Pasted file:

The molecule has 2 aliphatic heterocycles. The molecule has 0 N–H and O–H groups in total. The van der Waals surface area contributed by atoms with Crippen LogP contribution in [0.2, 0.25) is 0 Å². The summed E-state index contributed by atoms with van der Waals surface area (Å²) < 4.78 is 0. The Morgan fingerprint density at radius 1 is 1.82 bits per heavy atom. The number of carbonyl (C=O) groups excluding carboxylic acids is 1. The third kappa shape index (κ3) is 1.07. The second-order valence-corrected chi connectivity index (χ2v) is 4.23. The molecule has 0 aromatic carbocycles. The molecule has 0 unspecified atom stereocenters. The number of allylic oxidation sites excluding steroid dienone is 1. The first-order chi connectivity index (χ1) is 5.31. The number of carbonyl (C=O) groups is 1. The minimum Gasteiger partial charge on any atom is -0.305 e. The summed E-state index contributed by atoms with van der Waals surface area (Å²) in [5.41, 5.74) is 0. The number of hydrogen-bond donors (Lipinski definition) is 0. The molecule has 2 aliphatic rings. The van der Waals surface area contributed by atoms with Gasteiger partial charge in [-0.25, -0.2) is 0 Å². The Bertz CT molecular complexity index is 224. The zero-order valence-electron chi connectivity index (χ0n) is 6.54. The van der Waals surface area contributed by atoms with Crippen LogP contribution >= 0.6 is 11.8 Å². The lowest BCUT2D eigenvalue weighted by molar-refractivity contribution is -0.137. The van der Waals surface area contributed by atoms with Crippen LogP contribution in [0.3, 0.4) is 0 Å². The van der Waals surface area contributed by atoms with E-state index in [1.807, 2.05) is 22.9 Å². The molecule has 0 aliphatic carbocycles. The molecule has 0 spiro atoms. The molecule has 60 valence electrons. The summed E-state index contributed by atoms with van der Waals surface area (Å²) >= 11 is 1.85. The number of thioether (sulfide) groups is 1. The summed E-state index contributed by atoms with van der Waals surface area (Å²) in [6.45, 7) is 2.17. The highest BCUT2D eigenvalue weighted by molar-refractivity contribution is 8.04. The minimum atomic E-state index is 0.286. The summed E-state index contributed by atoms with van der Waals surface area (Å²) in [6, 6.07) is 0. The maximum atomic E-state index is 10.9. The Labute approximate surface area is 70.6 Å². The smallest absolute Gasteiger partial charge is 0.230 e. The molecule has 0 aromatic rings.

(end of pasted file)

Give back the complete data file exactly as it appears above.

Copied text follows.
The molecule has 2 aliphatic heterocycles. The molecule has 0 N–H and O–H groups in total. The van der Waals surface area contributed by atoms with Crippen LogP contribution in [0.2, 0.25) is 0 Å². The summed E-state index contributed by atoms with van der Waals surface area (Å²) < 4.78 is 0. The Morgan fingerprint density at radius 1 is 1.82 bits per heavy atom. The number of carbonyl (C=O) groups excluding carboxylic acids is 1. The third kappa shape index (κ3) is 1.07. The second-order valence-corrected chi connectivity index (χ2v) is 4.23. The molecule has 0 aromatic carbocycles. The molecule has 0 unspecified atom stereocenters. The number of allylic oxidation sites excluding steroid dienone is 1. The first-order chi connectivity index (χ1) is 5.31. The number of carbonyl (C=O) groups is 1. The minimum Gasteiger partial charge on any atom is -0.305 e. The summed E-state index contributed by atoms with van der Waals surface area (Å²) in [5.41, 5.74) is 0. The number of hydrogen-bond donors (Lipinski definition) is 0. The molecule has 2 aliphatic rings. The van der Waals surface area contributed by atoms with Gasteiger partial charge in [-0.25, -0.2) is 0 Å². The Bertz CT molecular complexity index is 224. The zero-order valence-electron chi connectivity index (χ0n) is 6.54. The van der Waals surface area contributed by atoms with Crippen LogP contribution >= 0.6 is 11.8 Å². The lowest BCUT2D eigenvalue weighted by molar-refractivity contribution is -0.137. The van der Waals surface area contributed by atoms with Crippen LogP contribution in [0.3, 0.4) is 0 Å². The van der Waals surface area contributed by atoms with E-state index in [1.807, 2.05) is 22.9 Å². The molecule has 0 aliphatic carbocycles. The molecule has 0 spiro atoms. The molecule has 60 valence electrons. The summed E-state index contributed by atoms with van der Waals surface area (Å²) >= 11 is 1.85. The number of thioether (sulfide) groups is 1. The summed E-state index contributed by atoms with van der Waals surface area (Å²) in [6.45, 7) is 2.17. The highest BCUT2D eigenvalue weighted by molar-refractivity contribution is 8.04. The minimum atomic E-state index is 0.286. The summed E-state index contributed by atoms with van der Waals surface area (Å²) in [6, 6.07) is 0. The maximum atomic E-state index is 10.9. The Labute approximate surface area is 70.6 Å². The smallest absolute Gasteiger partial charge is 0.230 e. The molecule has 0 aromatic rings.